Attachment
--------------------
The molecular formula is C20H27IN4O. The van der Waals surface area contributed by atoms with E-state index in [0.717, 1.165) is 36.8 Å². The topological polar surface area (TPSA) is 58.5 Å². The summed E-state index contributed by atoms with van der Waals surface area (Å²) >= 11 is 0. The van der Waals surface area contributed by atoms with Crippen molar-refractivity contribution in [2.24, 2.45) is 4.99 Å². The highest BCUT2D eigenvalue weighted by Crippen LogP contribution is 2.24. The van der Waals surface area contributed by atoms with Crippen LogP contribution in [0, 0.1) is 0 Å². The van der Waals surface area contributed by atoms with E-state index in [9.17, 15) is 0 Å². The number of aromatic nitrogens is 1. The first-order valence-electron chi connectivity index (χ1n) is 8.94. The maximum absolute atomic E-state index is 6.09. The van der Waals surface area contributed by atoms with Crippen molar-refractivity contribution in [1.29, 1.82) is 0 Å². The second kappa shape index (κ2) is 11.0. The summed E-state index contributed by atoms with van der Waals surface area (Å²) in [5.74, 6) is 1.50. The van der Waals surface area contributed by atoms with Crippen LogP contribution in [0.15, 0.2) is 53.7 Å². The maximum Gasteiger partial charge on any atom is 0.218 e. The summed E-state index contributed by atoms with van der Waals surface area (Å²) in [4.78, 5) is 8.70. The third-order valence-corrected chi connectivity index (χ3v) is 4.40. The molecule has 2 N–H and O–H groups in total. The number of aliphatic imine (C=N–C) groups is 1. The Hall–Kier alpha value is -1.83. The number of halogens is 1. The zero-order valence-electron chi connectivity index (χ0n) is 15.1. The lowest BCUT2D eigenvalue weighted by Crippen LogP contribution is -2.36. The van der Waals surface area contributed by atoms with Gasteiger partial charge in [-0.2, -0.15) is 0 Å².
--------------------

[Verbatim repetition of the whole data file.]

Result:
The molecular formula is C20H27IN4O. The van der Waals surface area contributed by atoms with E-state index in [0.717, 1.165) is 36.8 Å². The topological polar surface area (TPSA) is 58.5 Å². The summed E-state index contributed by atoms with van der Waals surface area (Å²) >= 11 is 0. The van der Waals surface area contributed by atoms with Crippen molar-refractivity contribution in [2.24, 2.45) is 4.99 Å². The highest BCUT2D eigenvalue weighted by Crippen LogP contribution is 2.24. The van der Waals surface area contributed by atoms with Crippen LogP contribution in [0, 0.1) is 0 Å². The van der Waals surface area contributed by atoms with E-state index in [9.17, 15) is 0 Å². The number of aromatic nitrogens is 1. The first-order valence-electron chi connectivity index (χ1n) is 8.94. The maximum absolute atomic E-state index is 6.09. The van der Waals surface area contributed by atoms with Crippen molar-refractivity contribution in [1.29, 1.82) is 0 Å². The second kappa shape index (κ2) is 11.0. The summed E-state index contributed by atoms with van der Waals surface area (Å²) in [5.74, 6) is 1.50. The van der Waals surface area contributed by atoms with Crippen LogP contribution in [0.15, 0.2) is 53.7 Å². The maximum Gasteiger partial charge on any atom is 0.218 e. The summed E-state index contributed by atoms with van der Waals surface area (Å²) in [4.78, 5) is 8.70. The third-order valence-corrected chi connectivity index (χ3v) is 4.40. The molecule has 2 N–H and O–H groups in total. The number of aliphatic imine (C=N–C) groups is 1. The Hall–Kier alpha value is -1.83. The number of halogens is 1. The zero-order valence-electron chi connectivity index (χ0n) is 15.1. The lowest BCUT2D eigenvalue weighted by Crippen LogP contribution is -2.36. The van der Waals surface area contributed by atoms with Gasteiger partial charge in [-0.2, -0.15) is 0 Å².